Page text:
A team from the Yale Undergraduate Aerospace Association (YUAA) that is currently in residence at Wright Lab to build a CubeSat research satellite to detect cosmic rays has been chosen by NASA as one of 16 teams across the country whose CubeSats will be flown into space as auxiliary payloads on space missions planned to launch in 2020, 2021 and 2022. It will be the first ever Yale undergraduate endeavor to launch a spacecraft, forging the path for even more ambitious space-based projects by Yale undergraduates in the future.
According to the NASA press release, the YUAA project, called Bouchet Low-Earth Alpha/Beta Space Telescope (BLAST), “is a scientific investigation mission to map the distribution of galactic cosmic radiation across the night sky. The satellite will identify and count alpha particles and beta particles in the rays, and measure the radiation energy around Earth. BLAST will contribute to the ongoing search for the origins and nature of these rays, which will provide insight into the origins of the universe.”
This semester, the YUAA team is transitioning from R&D and preparation work to prototyping and final construction work on the satellite. In January 2019, the team began using one of Wright Lab’s clean rooms to conduct tests on launch-ready components, such as the altitude control systems. The team will also use the facility for final assembly of the satellite. In addition, the Wright Lab community is available to the team for advice and guidance about the project during their residency here.
The YUAA CubeSat project is an undergraduate-run project, currently in its 4th year. Led in previous years by Betsy Li ’18, Michael van der Linden ’19, and Kathan Roberts ’20, the project is currently led by Keshav Raghavan ’21. The team is receiving extra guidance and assistance from Senior Engineers Milo Brandt and YUAA co-president Andrew Krzywosz. Project Seconds are Claire Laffan ’21 (Alpha/Beta Detector Payload), Michael Linden ’21 (Power and Solar Systems), Annie Polish ’21 (Radio Communications), Wright Lab undergraduate Lukas Baker ’21 (Mechanical Design; Sensing and Control), and Jackson Petty ’21 (Computer Systems and Programming). Senior research scientist and CEID Design Mentor Larry Wilen serves as the faculty mentor for the project as a whole and Wright Lab Associate Director for Instrumentation and Education James Nikkel is providing additional mentorship to the team at Wright Lab.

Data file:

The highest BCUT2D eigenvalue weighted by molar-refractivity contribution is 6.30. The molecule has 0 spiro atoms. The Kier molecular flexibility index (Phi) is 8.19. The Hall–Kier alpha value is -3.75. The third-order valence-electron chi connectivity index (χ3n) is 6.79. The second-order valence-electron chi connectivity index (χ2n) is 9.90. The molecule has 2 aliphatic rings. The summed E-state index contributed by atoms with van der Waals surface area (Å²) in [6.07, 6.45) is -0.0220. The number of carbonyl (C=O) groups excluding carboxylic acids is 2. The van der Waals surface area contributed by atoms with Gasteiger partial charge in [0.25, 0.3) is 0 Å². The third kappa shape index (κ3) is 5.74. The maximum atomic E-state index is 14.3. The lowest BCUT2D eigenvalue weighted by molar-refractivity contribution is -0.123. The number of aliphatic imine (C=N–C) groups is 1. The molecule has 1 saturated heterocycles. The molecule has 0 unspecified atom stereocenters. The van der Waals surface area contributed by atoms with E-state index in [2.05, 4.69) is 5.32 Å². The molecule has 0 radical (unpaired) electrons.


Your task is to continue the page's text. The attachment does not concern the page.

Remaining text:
According to the YUAA website, “CubeSats are miniature satellites first developed by California Polytechnic State University and Stanford University in 1999. Intended as a standard, inexpensive design that can easily fit alongside larger satellites aboard launch vehicles, the CubeSat model has given student groups, hobbyist organizations, and research teams operating with limited funding or experience unprecedented access to space. CubeSats are built from a modular structure of 10x10x10cm cubes (hence the name), and feature a wide variety of commercially available off-the-shelf components designed to fit the structure from various manufacturers. Since the program’s adoption, hundreds of universities, companies, and research teams have followed the design standard and successfully launched their own CubeSats conducting space exploration, scientific research, and technology development. “